I don’t think that’s unique to husbands.  I don’t think it’s unique to men.  I don’t think it’s unique to that particular sphere of life.  We can all sometimes relate to it, but I saw this dynamic at work.  This was the result of McCullouch’s own observations in counseling.  I saw it biblically.  I had experienced it personally, and I saw it in counseling.  Many times adults will tell me, as if they are still children, “I was never able to please my Dad.  My Dad was never really ultimately happy with me.”  The man in their home, perhaps unintentionally, communicated a constant message of dissatisfaction and disapproval, so that the immediate individuals in his family deep in their hearts believed, “He’s just not happy in life or happy with me.”

I hold up today as a contrast to that picture the Apostle Paul, who is infused with the joy of God.  Let’s just describe it like this, because I think we tend to just not know how to get our hands around this concept of joy.  Dr. Martin Lloyd-Jones helped me see this when he was teaching through the book of 1 John.  He said there are some characteristics to joy.  One of them is strength.  Joy produces this energy, this vitality, this strength.  It’s kind of a, “I can do anything” mentality.  What does that remind you of?  What does that, “I can do anything” mentality remind you of?  It reminds you, maybe, of Philippians 4:13.  Hopefully that doesn’t remind you of Tim Tebow and Philippians 4:13 written right under his eyes.  “I can do all things through him (through Christ) who gives me strength.”  That is the result of this abounding joy in the Apostle Paul’s life.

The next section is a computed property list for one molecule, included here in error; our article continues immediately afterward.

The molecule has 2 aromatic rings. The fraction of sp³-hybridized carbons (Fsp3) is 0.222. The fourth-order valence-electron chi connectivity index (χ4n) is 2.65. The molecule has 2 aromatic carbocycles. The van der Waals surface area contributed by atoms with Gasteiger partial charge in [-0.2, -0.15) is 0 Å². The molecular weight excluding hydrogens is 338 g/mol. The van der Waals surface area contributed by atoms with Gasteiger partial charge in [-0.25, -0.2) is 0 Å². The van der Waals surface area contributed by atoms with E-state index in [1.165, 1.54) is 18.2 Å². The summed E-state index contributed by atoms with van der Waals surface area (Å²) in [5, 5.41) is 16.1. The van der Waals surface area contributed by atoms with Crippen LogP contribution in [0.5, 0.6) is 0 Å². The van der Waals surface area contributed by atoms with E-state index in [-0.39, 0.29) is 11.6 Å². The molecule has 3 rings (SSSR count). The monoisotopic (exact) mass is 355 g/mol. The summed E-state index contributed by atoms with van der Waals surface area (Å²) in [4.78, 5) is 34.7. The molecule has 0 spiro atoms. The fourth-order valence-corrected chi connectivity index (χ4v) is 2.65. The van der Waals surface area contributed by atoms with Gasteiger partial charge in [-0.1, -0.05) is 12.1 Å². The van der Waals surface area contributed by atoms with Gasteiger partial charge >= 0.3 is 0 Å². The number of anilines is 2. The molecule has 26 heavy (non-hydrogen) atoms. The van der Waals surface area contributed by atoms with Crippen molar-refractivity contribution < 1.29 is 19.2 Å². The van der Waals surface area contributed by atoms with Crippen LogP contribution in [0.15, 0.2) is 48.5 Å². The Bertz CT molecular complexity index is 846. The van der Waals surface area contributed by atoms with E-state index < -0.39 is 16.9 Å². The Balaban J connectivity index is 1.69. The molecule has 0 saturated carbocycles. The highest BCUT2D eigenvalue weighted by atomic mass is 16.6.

Now, in Philippians 4:13 the context there is not how we often use it… kind of this great athletic accomplishment, a career accomplishment, or “I can achieve, I can succeed.”  It’s much deeper than that.  I think that’s there, but actually the context is the Apostle Paul saying, “I have learned the secret of contentment.  I am content no matter what happens to me, no matter what I have, no matter what I don’t have.  I can do all things through Christ who gives me strength.”

That’s the second observation that Lloyd-Jones makes:  satisfaction.  Think about this.  Joy produces strength and satisfaction.  Look at the book of Philippians.  That is the testimony of Paul.  The man is in prison, tempted, no doubt, to think of all the things he could be accomplishing were he not there.  He is writing letters, influencing us 2000 years later because of the way he is reacting in the midst of these circumstances, saying “I am content in my heart.  I am satisfied.  I can do anything.  I can do everything through Christ who gives me strength.”  That is the picture, Dad, which we are after today on Father’s Day 2015.  The joy of the Lord.  This pathway to joy and greatness.  The source of that joy is Jesus Christ.  That is Paul’s ambition.